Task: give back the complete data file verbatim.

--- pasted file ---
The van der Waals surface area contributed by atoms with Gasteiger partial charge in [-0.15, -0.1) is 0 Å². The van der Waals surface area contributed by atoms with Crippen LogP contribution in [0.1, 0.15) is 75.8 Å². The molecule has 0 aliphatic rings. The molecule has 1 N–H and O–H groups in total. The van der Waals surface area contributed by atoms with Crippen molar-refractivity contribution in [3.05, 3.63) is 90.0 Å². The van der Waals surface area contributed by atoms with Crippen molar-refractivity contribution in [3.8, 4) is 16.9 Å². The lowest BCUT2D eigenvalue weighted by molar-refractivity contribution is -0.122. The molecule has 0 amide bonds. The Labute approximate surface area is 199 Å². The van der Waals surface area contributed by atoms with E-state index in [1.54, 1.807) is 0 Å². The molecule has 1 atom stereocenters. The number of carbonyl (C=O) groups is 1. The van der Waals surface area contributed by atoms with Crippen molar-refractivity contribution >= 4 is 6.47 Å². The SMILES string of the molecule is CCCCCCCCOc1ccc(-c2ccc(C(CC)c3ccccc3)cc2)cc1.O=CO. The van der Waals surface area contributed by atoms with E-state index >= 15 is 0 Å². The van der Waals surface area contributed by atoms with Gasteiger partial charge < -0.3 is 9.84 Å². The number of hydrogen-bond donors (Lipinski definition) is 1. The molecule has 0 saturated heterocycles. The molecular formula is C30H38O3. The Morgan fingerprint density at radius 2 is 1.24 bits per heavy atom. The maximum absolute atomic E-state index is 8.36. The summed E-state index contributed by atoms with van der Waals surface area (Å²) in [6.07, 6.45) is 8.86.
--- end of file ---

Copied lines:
The van der Waals surface area contributed by atoms with Gasteiger partial charge in [-0.15, -0.1) is 0 Å². The van der Waals surface area contributed by atoms with Crippen LogP contribution in [0.1, 0.15) is 75.8 Å². The molecule has 0 aliphatic rings. The molecule has 1 N–H and O–H groups in total. The van der Waals surface area contributed by atoms with Crippen molar-refractivity contribution in [3.05, 3.63) is 90.0 Å². The van der Waals surface area contributed by atoms with Crippen molar-refractivity contribution in [3.8, 4) is 16.9 Å². The lowest BCUT2D eigenvalue weighted by molar-refractivity contribution is -0.122. The molecule has 0 amide bonds. The Labute approximate surface area is 199 Å². The van der Waals surface area contributed by atoms with E-state index in [1.54, 1.807) is 0 Å². The molecule has 1 atom stereocenters. The number of carbonyl (C=O) groups is 1. The van der Waals surface area contributed by atoms with Crippen molar-refractivity contribution >= 4 is 6.47 Å². The SMILES string of the molecule is CCCCCCCCOc1ccc(-c2ccc(C(CC)c3ccccc3)cc2)cc1.O=CO. The van der Waals surface area contributed by atoms with E-state index >= 15 is 0 Å². The van der Waals surface area contributed by atoms with Gasteiger partial charge < -0.3 is 9.84 Å². The number of hydrogen-bond donors (Lipinski definition) is 1. The molecule has 0 saturated heterocycles. The molecular formula is C30H38O3. The Morgan fingerprint density at radius 2 is 1.24 bits per heavy atom. The maximum absolute atomic E-state index is 8.36. The summed E-state index contributed by atoms with van der Waals surface area (Å²) in [6.07, 6.45) is 8.86.